Being Dead Is No Excuse

My sister was gifted a recipe book some years back.  Being Dead Is No Excuse: The Official Southern Ladies Guide to Hosting the Perfect Funeral by Gayden Metcalfe and Charolotte Hays.

It might seem weird to associate food with death, though I do know that in parts of the US friends and neighbours will bring food to the bereaved’s home.  In the south we do that as well, but we also have a huge after funeral party so to speak.  Because the bereaved shouldn’t be hungry.  Well, no one in the south should be hungry, as it were.

Food is a huge deal here, probably because the majority of the south knew very lean times.  Some of our recipes and ways of cooking often reflect that; as in always using everything or saving bacon grease to cook with, eating greens and peas that other people in the US only fed their barn animals, etc.  Or else food is left over from farming days, huge breakfasts so that you can work in the fields all day.  Needless to say, it is not all that weird that food and the dead go hand in hand in the south, as food is a way to help people and a way to show love or that you care.

However, there are really one two recipes in this entire book that we have made, both of which we have absolutely loved.  None have been made because of a funeral, and you don’t need to have a funeral to eat these recipes.  In this post we have a side dish casserole and a dessert.





Broccoli Squares

This recipe is very indulgent, though it doesn’t make a lot.  It’s perfect for a family of four with left overs.  It can be your main dish or your side dish, just depending on which you prefer.  It made me love cooked broccoli and branch out into other forms of broccoli eating.

  • 2 C cooked broccoli, mashed
  • 1 C mayonnaise
  • 1 C evaporated milk
  • 3 eggs, well beaten
  • 1 Tbs butter
  • 1 tsp flour
  • 1/2 tsp salt
  • Tabasco to taste

Mix all together.  Pour into a lightly buttered 8″ square pan.  Bake at 350 for 30 minutes.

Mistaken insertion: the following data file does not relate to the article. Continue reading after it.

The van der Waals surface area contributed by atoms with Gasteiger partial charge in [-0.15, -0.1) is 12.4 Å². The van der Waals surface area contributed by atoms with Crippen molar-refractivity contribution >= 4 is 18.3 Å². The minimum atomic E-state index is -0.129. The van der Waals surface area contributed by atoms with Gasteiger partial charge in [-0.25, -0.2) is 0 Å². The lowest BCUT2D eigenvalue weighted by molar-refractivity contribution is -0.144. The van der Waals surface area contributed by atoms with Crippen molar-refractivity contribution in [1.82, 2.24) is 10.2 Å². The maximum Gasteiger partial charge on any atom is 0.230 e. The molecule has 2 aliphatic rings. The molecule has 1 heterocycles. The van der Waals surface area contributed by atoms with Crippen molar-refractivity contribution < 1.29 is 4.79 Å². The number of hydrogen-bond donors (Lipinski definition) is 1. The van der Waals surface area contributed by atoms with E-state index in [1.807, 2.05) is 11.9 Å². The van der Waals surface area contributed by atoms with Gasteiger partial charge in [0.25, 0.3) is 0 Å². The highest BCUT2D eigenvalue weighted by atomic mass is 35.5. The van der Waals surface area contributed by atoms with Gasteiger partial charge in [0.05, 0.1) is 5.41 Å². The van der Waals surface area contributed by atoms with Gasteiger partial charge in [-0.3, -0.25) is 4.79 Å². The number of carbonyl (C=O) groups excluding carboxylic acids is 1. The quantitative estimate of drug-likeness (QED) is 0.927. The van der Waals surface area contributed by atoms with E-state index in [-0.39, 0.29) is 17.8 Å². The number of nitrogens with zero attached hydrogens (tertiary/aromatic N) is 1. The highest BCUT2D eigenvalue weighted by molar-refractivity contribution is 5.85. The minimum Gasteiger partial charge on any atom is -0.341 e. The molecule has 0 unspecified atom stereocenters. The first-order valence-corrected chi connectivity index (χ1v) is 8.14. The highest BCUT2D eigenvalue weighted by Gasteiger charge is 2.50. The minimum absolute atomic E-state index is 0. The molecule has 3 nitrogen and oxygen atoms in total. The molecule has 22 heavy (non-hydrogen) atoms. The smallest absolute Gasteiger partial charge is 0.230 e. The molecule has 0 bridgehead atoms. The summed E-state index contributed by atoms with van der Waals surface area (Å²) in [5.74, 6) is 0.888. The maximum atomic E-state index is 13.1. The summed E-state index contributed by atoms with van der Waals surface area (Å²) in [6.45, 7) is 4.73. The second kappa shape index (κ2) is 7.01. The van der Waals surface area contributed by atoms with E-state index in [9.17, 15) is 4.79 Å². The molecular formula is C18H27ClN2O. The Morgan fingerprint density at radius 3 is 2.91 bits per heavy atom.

• Super easy and delicious.  Also, we never use the hot sauce.



Mary Mills Abington’s Chocolate Sheet Cake

I can never remember the name of this one and so refer to it as the Miss Abby Babbington’s Chocolate Sheet Cake.  I like my name for it better.  This is a lot of cake, best to only serve this for a large group of people, unless you keep half and give half away.


  • 2 C flour
  • 2 C sugar
  • 3 1/2 Tbs cocoa
  • 1 stick butter
  • 1 C water
  • 1/2 C Canola or Vegetable oil
  • 2 eggs, beaten
  • 1/2 C buttermilk*
  • 1 1/2 tsp vanilla
  • 1 tsp baking soda

Mix flour, sugar, and cocoa in a bowl.  Boil the butter, water and oil for 1 minute, then add to first mixture.  Combine the beaten eggs with the buttermilk, vanilla, and baking soda.  Beat until well mixed and add to previous mixture.

Pour into large, greased (10.5 x 15 x 1″) pan.  Bake at 350 for 20 minutes.  Do not overcook!  Keep an eye on the edges.


  • 1 stick butter
  • 3 1/2 Tbs powdered cocoa
  • 1 Tbs milk
  • 1 box confectioners’ sugar (about 3 3/4 C)
  • 1 1/2 tsp vanilla
  • 1 C chopped pecans

Bring the butter, cocoa, and milk to boil.  Add the sugar and mix well.  Then add the vanilla and pecans.  Spread frosting over hot cake.  Let cool before cutting.



  • *Buttermilk.  It’s easy to make buttermilk if you don’t normally have any, or you only need a small amount.  Stir in 1 Tbs of either lemon juice or vinegar into 1 C of milk.  Let stand 10 minutes.  It will be thick and curdled, though not as much as real buttermilk.  I’ve used this trick loads of times on various recipes and the dishes always come out famously.
  • The recipe calls for margarine, but we don’t use it.  If you feel you need to use margarine, it’s the same amount as for the butter.
  • I’ve used the normal bitter-sweet cocoa and I’ve used dark chocolate cocoa to make this recipe, and I’ve used both in the same baking.  My favourite was choosing one for the cake and the other for the frosting.
  • The original recipe called for 1 box of confectioners sugar.  We don’t buy it by the box, so I went online and found the measurements for it, which is the 3 3/4 C.  You can use less if you prefer a cake that is not overly sweet.  I generally do use less.
  • Only once did we add the pecans and we all preferred it without.  So it’s your call.  Though it was tasty with the pecans.
  • The original recipe calls for Wesson oil, which is canola.  I’ve made this cake using canola, as well as vegetable.  Tastes the same.  So you choose your preference.


Measurement Guide:

I always see recipes with varied measurement abbreviations.  I always use the standard form, but if you are not familiar with that, it is as follows.

  • C = cup(s)
  • Tbs = tablespoon
  • tsp = teaspoon

Leave a Reply

Fill in your details below or click an icon to log in: Logo

You are commenting using your account. Log Out / Change )

Twitter picture

You are commenting using your Twitter account. Log Out / Change )

Facebook photo

You are commenting using your Facebook account. Log Out / Change )

Google+ photo

You are commenting using your Google+ account. Log Out / Change )

Connecting to %s